Europe's Crisis Over? Hogwash!

Almost everyone I talk to thinks the European sovereign-debt crisis has passed. They say Greece's bailout fixed the problem. Europe is on the mend, they say. But as far as I'm concerned, nothing could be further from the truth.

First, severe austerity measures continue to this day and they are causing debt-to-GDP ratios to worsen.

The proof is in the numbers. Before the Greek crisis flared up, debt-to-GDP in Greece stood at 113%. Today, Greece's debt-to-GDP stands at a tad north of a whopping 177%.

In Spain, pre-crisis debt stood at 40% of GDP. Today it's more than 97%.

In Italy, it was 106%. Now it stands at 132%.In France, it was 68%. Now it's 95%.

Even Germany's debt-to-GDP is worsening, leaping from almost 67% in 2008 to almost 75% today.

In each and every case, debt-to-GDP is worse than it was at the beginning of the crisis — and the austerity measures are literally causing the entire European continent to implode.

Second, austerity and climbing debt levels are hollowing out Europe's economic growth.

According to Eurostat, Europe's GDP in the second quarter of 2015 slowed to 0.3%, leaving output 1.2% higher than a year ago. The figure disappointed all 19 economists polled who were expecting 0.4% growth.

France's economy is slumping. GDP growth of 0.2% was expected, but growth came in at 0.0%.

Italy's GDP came in at 0.2% compared with 0.3% in the first quarter, leaving output only 0.5% higher than a year ago.

And Germany's economy, the only engine left holding the feeble union together, expanded by 0.4%, lower than the consensus forecast of 0.5%.

All of this continues to create ...

Third, some of the worst unemployment we've seen in modern times.

Each and every one of these countries is in hock way over its head. And each and every one of them is in the depths of a nightmare caused by austerity measures.

Unemployment in Greece is at 25.6%. Spain: 22.5%. Portugal: 12.4%. Belgium: 8.6%. Italy: 12.7%.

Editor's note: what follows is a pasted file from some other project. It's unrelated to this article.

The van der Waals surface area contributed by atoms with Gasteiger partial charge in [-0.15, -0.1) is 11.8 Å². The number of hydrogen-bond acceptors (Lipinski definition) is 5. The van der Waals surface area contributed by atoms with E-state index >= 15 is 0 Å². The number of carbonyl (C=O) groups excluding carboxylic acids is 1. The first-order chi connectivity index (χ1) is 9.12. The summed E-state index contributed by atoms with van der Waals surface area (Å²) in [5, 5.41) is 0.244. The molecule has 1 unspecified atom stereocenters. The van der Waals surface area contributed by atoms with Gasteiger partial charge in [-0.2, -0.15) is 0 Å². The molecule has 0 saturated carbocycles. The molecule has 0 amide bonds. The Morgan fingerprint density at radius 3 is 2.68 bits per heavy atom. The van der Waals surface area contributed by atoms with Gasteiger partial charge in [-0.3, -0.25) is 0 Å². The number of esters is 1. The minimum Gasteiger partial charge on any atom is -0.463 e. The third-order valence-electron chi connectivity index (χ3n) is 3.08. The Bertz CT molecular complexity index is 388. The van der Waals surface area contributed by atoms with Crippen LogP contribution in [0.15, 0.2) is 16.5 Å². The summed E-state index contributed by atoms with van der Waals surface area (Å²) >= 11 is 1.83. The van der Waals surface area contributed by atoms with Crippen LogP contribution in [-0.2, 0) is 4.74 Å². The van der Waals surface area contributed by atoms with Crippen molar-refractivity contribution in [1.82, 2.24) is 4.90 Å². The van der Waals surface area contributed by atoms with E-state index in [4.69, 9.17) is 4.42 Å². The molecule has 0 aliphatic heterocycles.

Unemployment among youth (under 25) is still off the charts. In June 2015, 3.181 million young persons were unemployed in the euro area, an unemployment rate of 22.5%.

The lowest rates were observed in Germany (7.1%), Malta (10%), Estonia (10.1% in May 2015), Denmark and Austria (both 10.3%).

And the highest rates were seen in Greece (53.2%), Spain (49.2%), Italy (44.2%) and Croatia (43.1% in the second quarter 2015).

Corporate and personal bankruptcies are surging. Social discontent is on the rise again. And tensions between countries within Europe are higher than ever.

Pretty picture? Hardly. It's the ugliest economic picture for Europe since the 1930s, when 17 European countries went belly up, sending hundreds of billions of dollars' worth of francs, marks, lira, and more flooding into the U.S.

That, in turn, sent the U.S. stock markets exploding higher. It sent the dollar and gold simultaneously into a moon shot as well. And it's all about to happen again.

Fourth, deflation is picking up momentum.

With austerity measures squashing growth all over Europe, deflation is starting to run rampant.

According to the latest data, prices eurozone producers charged for their goods fell a whopping 2.2% at the August data release.

In short, nothing, and I mean nothing, has been solved in Europe. The crisis will soon escalate with a vengeance.

When (not if) Europe's economy roils again:

First, you're going to see trillions more euros stampede for the exits. That's going to send several large European financial institutions down the tubes.

Second, that flood of capital is going to send the U.S. dollar again into rally mode. Just like it did in the early 1930s when Europe last went bankrupt.

Third, after a correction, it's also going to send our stock markets roaring higher. Just like it did between 1932 and 1937 when the Dow Jones Industrials soared 387% as Europe went under.

Fourth, it's going to give you multiple profit opportunities to potentially make more money than you ever dreamed of. In stocks. In commodities. In the dollar. And in gold and silver.

My suggestions right now are ...

A. Keep your eyes on Europe. And keep most of your liquid funds in cash, ready to be deployed on a moment's notice, but as safe as can be right now.

The best way, in my opinion: A short-term Treasury-only fund in the U.S., or the equivalent. 

B. Earmark a portion of your cash for speculation. Not too much, and not too little. I recommend 25% of your total investable funds. Funds that you do not need for anything else.

Finally, don't let anyone kid you. Europe's problems are simply the beginning of a great sovereign-debt crisis that will soon spread around the globe, creating some of the worst times we have ever seen ...

And some of the biggest threats to your wealth, ever.

Print this post

Do you like this post?

Add your reaction to this article